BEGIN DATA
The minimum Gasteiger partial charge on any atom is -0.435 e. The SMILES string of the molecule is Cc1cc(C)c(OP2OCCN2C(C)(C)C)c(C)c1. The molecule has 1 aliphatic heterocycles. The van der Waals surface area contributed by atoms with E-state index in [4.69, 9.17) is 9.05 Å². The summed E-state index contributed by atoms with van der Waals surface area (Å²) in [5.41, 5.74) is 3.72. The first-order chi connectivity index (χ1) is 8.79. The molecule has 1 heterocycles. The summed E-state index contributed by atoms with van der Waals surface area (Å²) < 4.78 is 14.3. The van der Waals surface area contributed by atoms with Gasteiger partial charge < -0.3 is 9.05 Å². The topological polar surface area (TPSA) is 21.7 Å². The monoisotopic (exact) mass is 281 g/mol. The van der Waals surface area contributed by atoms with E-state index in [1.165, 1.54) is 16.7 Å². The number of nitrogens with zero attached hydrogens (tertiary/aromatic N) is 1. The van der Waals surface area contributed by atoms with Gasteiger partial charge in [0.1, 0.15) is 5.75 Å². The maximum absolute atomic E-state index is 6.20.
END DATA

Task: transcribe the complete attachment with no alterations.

The minimum Gasteiger partial charge on any atom is -0.435 e. The SMILES string of the molecule is Cc1cc(C)c(OP2OCCN2C(C)(C)C)c(C)c1. The molecule has 1 aliphatic heterocycles. The van der Waals surface area contributed by atoms with E-state index in [4.69, 9.17) is 9.05 Å². The summed E-state index contributed by atoms with van der Waals surface area (Å²) in [5.41, 5.74) is 3.72. The first-order chi connectivity index (χ1) is 8.79. The molecule has 1 heterocycles. The summed E-state index contributed by atoms with van der Waals surface area (Å²) < 4.78 is 14.3. The van der Waals surface area contributed by atoms with Gasteiger partial charge < -0.3 is 9.05 Å². The topological polar surface area (TPSA) is 21.7 Å². The monoisotopic (exact) mass is 281 g/mol. The van der Waals surface area contributed by atoms with E-state index in [1.165, 1.54) is 16.7 Å². The number of nitrogens with zero attached hydrogens (tertiary/aromatic N) is 1. The van der Waals surface area contributed by atoms with Gasteiger partial charge in [0.1, 0.15) is 5.75 Å². The maximum absolute atomic E-state index is 6.20.